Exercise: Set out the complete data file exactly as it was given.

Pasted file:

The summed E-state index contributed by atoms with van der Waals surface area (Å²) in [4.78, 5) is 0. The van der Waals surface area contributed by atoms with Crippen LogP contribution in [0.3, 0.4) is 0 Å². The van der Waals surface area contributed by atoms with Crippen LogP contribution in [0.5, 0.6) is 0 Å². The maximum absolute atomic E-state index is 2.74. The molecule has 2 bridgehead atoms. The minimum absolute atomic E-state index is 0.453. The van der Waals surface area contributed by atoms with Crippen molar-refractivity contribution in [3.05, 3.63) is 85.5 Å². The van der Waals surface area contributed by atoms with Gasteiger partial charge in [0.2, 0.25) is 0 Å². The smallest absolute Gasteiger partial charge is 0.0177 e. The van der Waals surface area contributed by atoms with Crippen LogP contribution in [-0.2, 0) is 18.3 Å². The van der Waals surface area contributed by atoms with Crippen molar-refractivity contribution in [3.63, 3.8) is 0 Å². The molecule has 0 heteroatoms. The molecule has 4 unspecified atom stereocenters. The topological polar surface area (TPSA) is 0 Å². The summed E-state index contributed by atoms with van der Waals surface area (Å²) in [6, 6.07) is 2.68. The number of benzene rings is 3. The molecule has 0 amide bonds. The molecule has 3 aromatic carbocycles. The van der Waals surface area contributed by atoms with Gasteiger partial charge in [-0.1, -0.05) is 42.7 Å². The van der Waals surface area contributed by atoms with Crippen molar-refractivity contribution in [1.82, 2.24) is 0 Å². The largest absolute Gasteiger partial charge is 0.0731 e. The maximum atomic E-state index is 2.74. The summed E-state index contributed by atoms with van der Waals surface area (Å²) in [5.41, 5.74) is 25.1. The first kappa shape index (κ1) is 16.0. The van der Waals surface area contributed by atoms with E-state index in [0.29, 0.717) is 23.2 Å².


The summed E-state index contributed by atoms with van der Waals surface area (Å²) in [4.78, 5) is 0. The van der Waals surface area contributed by atoms with Crippen LogP contribution in [0.3, 0.4) is 0 Å². The van der Waals surface area contributed by atoms with Crippen LogP contribution in [0.5, 0.6) is 0 Å². The maximum absolute atomic E-state index is 2.74. The molecule has 2 bridgehead atoms. The minimum absolute atomic E-state index is 0.453. The van der Waals surface area contributed by atoms with Crippen molar-refractivity contribution in [3.05, 3.63) is 85.5 Å². The van der Waals surface area contributed by atoms with Gasteiger partial charge in [0.2, 0.25) is 0 Å². The smallest absolute Gasteiger partial charge is 0.0177 e. The van der Waals surface area contributed by atoms with Crippen LogP contribution in [-0.2, 0) is 18.3 Å². The van der Waals surface area contributed by atoms with Crippen molar-refractivity contribution in [3.63, 3.8) is 0 Å². The molecule has 0 heteroatoms. The molecule has 4 unspecified atom stereocenters. The topological polar surface area (TPSA) is 0 Å². The summed E-state index contributed by atoms with van der Waals surface area (Å²) in [6, 6.07) is 2.68. The number of benzene rings is 3. The molecule has 0 amide bonds. The molecule has 3 aromatic carbocycles. The van der Waals surface area contributed by atoms with Gasteiger partial charge in [-0.1, -0.05) is 42.7 Å². The van der Waals surface area contributed by atoms with Crippen molar-refractivity contribution in [1.82, 2.24) is 0 Å². The largest absolute Gasteiger partial charge is 0.0731 e. The maximum atomic E-state index is 2.74. The summed E-state index contributed by atoms with van der Waals surface area (Å²) in [5.41, 5.74) is 25.1. The first kappa shape index (κ1) is 16.0. The van der Waals surface area contributed by atoms with E-state index in [0.29, 0.717) is 23.2 Å².